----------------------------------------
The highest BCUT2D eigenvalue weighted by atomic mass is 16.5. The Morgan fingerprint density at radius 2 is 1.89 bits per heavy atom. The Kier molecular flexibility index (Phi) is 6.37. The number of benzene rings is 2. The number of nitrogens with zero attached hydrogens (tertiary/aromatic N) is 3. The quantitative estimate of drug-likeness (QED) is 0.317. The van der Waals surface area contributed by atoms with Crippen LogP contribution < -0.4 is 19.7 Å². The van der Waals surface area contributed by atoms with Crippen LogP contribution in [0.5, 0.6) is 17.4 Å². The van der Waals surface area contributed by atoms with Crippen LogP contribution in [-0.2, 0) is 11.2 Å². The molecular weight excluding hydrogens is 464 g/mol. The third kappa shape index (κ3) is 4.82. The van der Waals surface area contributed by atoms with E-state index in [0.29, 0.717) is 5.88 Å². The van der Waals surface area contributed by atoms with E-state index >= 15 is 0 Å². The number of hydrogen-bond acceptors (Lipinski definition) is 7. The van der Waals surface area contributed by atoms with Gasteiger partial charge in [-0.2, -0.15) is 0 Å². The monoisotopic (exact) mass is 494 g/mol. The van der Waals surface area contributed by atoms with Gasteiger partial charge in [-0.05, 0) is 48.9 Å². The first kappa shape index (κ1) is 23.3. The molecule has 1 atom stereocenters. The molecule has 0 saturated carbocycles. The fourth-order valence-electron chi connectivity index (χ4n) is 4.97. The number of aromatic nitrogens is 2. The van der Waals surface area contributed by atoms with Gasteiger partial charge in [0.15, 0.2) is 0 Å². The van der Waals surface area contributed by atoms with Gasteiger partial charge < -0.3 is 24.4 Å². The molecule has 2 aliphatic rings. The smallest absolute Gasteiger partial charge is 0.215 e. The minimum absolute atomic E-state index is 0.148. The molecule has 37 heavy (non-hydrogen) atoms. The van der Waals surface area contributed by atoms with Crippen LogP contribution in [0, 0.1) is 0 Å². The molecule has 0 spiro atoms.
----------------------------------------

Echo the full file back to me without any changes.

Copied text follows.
The highest BCUT2D eigenvalue weighted by atomic mass is 16.5. The Morgan fingerprint density at radius 2 is 1.89 bits per heavy atom. The Kier molecular flexibility index (Phi) is 6.37. The number of benzene rings is 2. The number of nitrogens with zero attached hydrogens (tertiary/aromatic N) is 3. The quantitative estimate of drug-likeness (QED) is 0.317. The van der Waals surface area contributed by atoms with Crippen LogP contribution < -0.4 is 19.7 Å². The van der Waals surface area contributed by atoms with Crippen LogP contribution in [0.5, 0.6) is 17.4 Å². The van der Waals surface area contributed by atoms with Crippen LogP contribution in [-0.2, 0) is 11.2 Å². The molecular weight excluding hydrogens is 464 g/mol. The third kappa shape index (κ3) is 4.82. The van der Waals surface area contributed by atoms with E-state index in [0.29, 0.717) is 5.88 Å². The van der Waals surface area contributed by atoms with E-state index >= 15 is 0 Å². The number of hydrogen-bond acceptors (Lipinski definition) is 7. The van der Waals surface area contributed by atoms with Gasteiger partial charge in [-0.2, -0.15) is 0 Å². The monoisotopic (exact) mass is 494 g/mol. The van der Waals surface area contributed by atoms with Gasteiger partial charge in [-0.05, 0) is 48.9 Å². The first kappa shape index (κ1) is 23.3. The molecule has 1 atom stereocenters. The molecule has 0 saturated carbocycles. The fourth-order valence-electron chi connectivity index (χ4n) is 4.97. The number of aromatic nitrogens is 2. The van der Waals surface area contributed by atoms with Gasteiger partial charge in [0.15, 0.2) is 0 Å². The van der Waals surface area contributed by atoms with Gasteiger partial charge < -0.3 is 24.4 Å². The molecule has 2 aliphatic rings. The smallest absolute Gasteiger partial charge is 0.215 e. The minimum absolute atomic E-state index is 0.148. The molecule has 37 heavy (non-hydrogen) atoms. The van der Waals surface area contributed by atoms with Crippen LogP contribution in [0, 0.1) is 0 Å². The molecule has 0 spiro atoms.